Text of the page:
At some point in the future Damien Green there in Parliament might not have ‘only’ been banged up for nine hours. He might now be fielding questions about some burglaries or sexual assaults.

    This is what will happen. We know it will because it always happens when government has too much power.

    Crikey, doesn’t anyone ever learn? This bunch of evil filth told us repeatedly that ‘anti-terrorist’ laws will only be used against suspected terrorists! How many law-abiding people is it now who have been arrested and held under these same laws?

    Look, one reason why the Old Bill are now so useless at investigating crimes is due precisely to technology. They think they can sit back and wait for the lab guys to give them a DNA match.

    Therefore their investigatory skills and knowhow have deteriorated, something that’s well documented. It’s also why so may prosecutions collapse. These advances in technology have been a double-edged sword in this sense.

    As the technology makes life easier in some ways, so assumptions and laziness set in and craft and a culture of hard, dogged work is lost.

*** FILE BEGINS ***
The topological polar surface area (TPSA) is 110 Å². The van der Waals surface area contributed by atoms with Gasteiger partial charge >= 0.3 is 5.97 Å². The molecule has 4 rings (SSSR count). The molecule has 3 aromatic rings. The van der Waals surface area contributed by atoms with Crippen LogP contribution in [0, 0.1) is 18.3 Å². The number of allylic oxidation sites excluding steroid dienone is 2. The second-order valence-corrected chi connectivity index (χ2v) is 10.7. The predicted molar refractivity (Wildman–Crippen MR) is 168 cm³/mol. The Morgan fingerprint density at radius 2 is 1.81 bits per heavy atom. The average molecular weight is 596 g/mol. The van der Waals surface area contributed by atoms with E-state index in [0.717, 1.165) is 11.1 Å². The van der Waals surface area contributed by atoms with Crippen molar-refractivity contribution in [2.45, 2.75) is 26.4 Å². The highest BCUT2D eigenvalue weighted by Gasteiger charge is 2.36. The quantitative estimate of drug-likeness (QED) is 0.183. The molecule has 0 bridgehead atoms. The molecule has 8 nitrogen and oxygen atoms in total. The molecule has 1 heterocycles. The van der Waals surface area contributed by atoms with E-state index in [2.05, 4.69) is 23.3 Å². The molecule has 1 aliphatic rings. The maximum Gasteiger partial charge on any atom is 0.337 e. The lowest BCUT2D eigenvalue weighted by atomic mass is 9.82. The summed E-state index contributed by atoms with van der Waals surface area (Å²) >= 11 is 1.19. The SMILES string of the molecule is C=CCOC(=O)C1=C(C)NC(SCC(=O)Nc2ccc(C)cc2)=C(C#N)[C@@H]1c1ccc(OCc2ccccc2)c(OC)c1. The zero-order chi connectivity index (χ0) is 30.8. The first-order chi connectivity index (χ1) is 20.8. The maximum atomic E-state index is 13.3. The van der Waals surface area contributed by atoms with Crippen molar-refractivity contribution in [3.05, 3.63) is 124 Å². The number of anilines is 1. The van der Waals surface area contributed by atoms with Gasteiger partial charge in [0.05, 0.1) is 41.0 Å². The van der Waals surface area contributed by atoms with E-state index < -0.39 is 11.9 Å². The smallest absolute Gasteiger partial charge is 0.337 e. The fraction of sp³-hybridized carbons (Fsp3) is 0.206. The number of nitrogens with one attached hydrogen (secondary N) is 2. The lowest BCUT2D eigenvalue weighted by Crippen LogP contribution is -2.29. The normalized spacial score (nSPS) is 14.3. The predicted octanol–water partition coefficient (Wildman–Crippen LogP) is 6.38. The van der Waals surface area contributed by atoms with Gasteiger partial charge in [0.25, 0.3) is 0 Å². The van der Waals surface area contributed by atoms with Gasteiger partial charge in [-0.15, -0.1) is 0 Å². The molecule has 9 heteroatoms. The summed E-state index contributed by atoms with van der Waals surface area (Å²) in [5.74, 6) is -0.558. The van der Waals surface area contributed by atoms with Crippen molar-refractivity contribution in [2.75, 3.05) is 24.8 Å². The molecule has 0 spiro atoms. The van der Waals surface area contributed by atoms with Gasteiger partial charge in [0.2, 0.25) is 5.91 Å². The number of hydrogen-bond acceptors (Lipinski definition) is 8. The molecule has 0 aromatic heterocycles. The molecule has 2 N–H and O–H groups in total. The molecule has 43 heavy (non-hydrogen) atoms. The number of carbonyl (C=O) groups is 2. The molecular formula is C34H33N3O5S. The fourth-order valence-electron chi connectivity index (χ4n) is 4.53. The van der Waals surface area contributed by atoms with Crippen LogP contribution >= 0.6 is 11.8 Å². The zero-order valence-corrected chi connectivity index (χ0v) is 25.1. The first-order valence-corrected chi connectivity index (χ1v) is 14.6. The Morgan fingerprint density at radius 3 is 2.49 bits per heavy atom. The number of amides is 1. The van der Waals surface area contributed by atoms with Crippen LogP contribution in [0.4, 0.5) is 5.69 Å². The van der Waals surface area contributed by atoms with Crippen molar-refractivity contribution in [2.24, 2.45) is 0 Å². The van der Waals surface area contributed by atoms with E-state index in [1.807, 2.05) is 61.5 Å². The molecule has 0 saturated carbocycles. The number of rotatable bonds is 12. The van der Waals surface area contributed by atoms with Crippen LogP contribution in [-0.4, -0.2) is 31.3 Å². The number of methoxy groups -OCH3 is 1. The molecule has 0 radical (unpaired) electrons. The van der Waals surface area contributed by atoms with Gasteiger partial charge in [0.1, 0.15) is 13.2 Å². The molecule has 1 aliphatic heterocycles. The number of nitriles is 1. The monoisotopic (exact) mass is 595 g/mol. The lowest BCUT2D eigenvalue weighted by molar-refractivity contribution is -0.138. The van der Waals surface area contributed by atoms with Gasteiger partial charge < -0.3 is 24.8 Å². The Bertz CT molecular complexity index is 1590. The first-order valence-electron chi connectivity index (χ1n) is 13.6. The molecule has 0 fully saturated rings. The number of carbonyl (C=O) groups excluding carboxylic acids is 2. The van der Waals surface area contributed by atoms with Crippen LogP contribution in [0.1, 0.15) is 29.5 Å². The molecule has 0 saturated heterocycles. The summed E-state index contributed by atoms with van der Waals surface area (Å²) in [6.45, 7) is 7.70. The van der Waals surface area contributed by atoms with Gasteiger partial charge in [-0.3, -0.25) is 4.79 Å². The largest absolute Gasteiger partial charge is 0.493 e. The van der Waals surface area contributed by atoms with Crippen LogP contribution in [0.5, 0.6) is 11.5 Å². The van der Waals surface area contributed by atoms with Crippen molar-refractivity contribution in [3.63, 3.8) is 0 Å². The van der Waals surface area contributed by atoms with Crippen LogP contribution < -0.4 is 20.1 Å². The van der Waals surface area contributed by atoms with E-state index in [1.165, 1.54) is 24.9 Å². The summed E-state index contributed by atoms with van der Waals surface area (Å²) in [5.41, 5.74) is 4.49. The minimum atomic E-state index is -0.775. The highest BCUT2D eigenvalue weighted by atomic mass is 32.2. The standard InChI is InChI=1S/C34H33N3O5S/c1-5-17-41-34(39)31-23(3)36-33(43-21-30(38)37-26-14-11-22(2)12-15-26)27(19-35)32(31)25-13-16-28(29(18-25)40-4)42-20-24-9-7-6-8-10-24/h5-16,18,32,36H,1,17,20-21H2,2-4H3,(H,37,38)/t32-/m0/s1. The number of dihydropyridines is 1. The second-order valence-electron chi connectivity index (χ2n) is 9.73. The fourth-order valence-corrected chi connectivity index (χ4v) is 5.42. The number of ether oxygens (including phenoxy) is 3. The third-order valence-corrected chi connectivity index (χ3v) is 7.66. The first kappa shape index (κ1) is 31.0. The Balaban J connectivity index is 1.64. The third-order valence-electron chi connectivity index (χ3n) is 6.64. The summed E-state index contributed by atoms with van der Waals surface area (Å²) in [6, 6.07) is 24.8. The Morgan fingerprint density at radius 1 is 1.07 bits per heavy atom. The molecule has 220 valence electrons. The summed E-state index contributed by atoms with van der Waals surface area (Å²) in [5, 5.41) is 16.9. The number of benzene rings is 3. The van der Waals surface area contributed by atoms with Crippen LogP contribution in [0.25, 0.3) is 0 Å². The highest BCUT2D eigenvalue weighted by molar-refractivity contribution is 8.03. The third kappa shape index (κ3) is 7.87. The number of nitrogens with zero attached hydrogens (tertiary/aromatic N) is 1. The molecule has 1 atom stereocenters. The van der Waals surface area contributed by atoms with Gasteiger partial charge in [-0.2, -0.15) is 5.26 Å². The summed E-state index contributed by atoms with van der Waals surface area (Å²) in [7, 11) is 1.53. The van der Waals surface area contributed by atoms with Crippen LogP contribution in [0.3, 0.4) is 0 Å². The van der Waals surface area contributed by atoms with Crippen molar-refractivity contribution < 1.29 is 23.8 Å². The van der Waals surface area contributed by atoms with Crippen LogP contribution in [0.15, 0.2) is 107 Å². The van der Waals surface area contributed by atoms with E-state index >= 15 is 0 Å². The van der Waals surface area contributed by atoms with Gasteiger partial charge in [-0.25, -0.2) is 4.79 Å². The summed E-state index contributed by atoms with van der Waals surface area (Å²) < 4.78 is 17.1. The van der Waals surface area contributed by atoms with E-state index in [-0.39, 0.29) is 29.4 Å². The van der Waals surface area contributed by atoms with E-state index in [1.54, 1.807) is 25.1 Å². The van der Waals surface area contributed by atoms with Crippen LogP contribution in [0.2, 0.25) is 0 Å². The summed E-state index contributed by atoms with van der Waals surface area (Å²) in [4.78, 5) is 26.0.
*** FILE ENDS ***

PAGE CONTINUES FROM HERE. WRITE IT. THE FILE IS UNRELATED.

Therefore, declining rates of prosecutions for all crimes.

    Forget about solving crimes, these are clear lies. The government intends to barcode everyone simply because it can and will increase the power of the State to bully and coerce us.

  16. Pete Moore

    Firstly, the police could easily fit someone up now using their DNA. It would only be necessary to get a swab from a comb or some such. And there is no evidence that the existing database has been abused in any case.

    Secondly, Green was not held under anti-terror laws. The law they used was passed in the 1880s or thereabouts.

  17. Frank

    Good point.

  18. I can see why conviction rates fall as DNA data goes up. I think it’s called the "CSI effect" here in the States. Juries now want scientific "proof" that the crime occurred.

  19. I was very pleased to see this ruling. It’s a shame that the Euro-weenies had to be the ones with some sense this time around, but what can you do?

    Grizz